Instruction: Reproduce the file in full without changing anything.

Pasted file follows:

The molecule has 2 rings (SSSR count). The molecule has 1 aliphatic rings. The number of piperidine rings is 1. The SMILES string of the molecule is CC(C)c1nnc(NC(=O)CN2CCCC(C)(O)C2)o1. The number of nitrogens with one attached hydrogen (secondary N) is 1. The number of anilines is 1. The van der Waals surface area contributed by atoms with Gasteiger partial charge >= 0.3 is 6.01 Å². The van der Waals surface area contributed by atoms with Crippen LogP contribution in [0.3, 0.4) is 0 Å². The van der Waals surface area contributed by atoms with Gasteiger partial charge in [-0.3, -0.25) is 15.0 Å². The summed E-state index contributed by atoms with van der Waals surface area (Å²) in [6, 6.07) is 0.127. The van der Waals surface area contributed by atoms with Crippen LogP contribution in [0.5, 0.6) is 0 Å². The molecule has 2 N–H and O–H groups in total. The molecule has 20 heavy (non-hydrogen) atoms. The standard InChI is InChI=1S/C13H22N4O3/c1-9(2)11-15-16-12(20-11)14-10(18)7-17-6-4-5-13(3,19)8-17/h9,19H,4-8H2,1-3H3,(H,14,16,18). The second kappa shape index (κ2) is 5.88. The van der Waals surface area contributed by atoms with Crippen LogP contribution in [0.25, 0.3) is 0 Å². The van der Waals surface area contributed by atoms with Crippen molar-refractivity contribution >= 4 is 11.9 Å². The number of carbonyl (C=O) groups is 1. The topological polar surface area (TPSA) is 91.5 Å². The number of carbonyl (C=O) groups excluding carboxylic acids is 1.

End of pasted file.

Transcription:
The molecule has 2 rings (SSSR count). The molecule has 1 aliphatic rings. The number of piperidine rings is 1. The SMILES string of the molecule is CC(C)c1nnc(NC(=O)CN2CCCC(C)(O)C2)o1. The number of nitrogens with one attached hydrogen (secondary N) is 1. The number of anilines is 1. The van der Waals surface area contributed by atoms with Gasteiger partial charge >= 0.3 is 6.01 Å². The van der Waals surface area contributed by atoms with Crippen LogP contribution in [0.3, 0.4) is 0 Å². The van der Waals surface area contributed by atoms with Gasteiger partial charge in [-0.3, -0.25) is 15.0 Å². The summed E-state index contributed by atoms with van der Waals surface area (Å²) in [6, 6.07) is 0.127. The van der Waals surface area contributed by atoms with Crippen LogP contribution in [0.5, 0.6) is 0 Å². The molecule has 2 N–H and O–H groups in total. The molecule has 20 heavy (non-hydrogen) atoms. The standard InChI is InChI=1S/C13H22N4O3/c1-9(2)11-15-16-12(20-11)14-10(18)7-17-6-4-5-13(3,19)8-17/h9,19H,4-8H2,1-3H3,(H,14,16,18). The second kappa shape index (κ2) is 5.88. The van der Waals surface area contributed by atoms with Crippen LogP contribution in [0.25, 0.3) is 0 Å². The van der Waals surface area contributed by atoms with Crippen molar-refractivity contribution >= 4 is 11.9 Å². The number of carbonyl (C=O) groups is 1. The topological polar surface area (TPSA) is 91.5 Å². The number of carbonyl (C=O) groups excluding carboxylic acids is 1.